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Basic needs come first

"The horticultural sector is not all that matters"

Many reports have been published on the damage caused by hurricanes and other natural disasters, and will continue to be published. Because we work in this sector, we prefer to keep abreast of what is happening in horticulture, but Derrick Lugo, from Imex Americas, in Puerto Rico, wanted to share with us the situation on the island. Derrick tells us that Puerto Rico has been devastated and that they are working very hard to cover their basic needs and repair the infrastructure necessary for the island to return to normal operation. "We are trying to give everyone access to running water and petrol; however, whatever we pursue involves a huge effort. About 85% of the island has no means of communication, the power grid has failed in almost the entire island and most of the population lacks running water."

There is food and fuel in the port, although the logistics complicate the situation. "There are no drivers to transport these goods to the points of sale, and there are no communications to coordinate drivers. Moreover, getting diesel for trucks is almost impossible. All this makes the situation more tough. It's been over a week since the storm and there are still many people who need help. The United States Government has sent troops to provide assistance and more are on the way. I hope they can help us soon."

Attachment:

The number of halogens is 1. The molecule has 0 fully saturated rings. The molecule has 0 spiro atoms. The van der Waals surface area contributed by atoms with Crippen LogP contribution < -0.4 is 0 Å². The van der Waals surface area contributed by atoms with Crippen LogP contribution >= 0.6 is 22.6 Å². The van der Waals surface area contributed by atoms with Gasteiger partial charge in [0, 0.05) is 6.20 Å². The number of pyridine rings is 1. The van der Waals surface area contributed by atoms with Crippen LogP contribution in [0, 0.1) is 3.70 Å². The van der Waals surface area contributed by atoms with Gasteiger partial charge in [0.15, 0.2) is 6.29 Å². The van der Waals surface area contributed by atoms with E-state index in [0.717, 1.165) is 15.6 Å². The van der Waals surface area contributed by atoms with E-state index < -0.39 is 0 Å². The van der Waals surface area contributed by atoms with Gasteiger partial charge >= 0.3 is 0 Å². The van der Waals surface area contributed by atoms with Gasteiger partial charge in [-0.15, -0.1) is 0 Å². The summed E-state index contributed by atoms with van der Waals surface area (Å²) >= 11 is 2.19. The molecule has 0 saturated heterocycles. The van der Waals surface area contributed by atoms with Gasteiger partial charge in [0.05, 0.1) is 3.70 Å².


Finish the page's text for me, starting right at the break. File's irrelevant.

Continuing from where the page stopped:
Dominican Republic
On another island, the Dominican Republic, the situation is totally different. Although it has suffered two hurricanes, not every part of the island is devastated and there is still work underway. Raúl Reyes, of the export company AMR Agro, explains that most of the coast has been hit by the wind. "For example, the production of coconuts will be affected in the coming weeks, maybe months."

He goes on to say that both the north-east and the north-west have suffered floods. "Bananas, plantains, rice and vegetables are produced in these areas. No official figures have yet been reported, but the damage will be severe. We have to continue exporting, which is possible, and for now we have not suffered shortages of the products with which we use to work. We may have some problems with the coconuts in the near future due to the impact of the weather."

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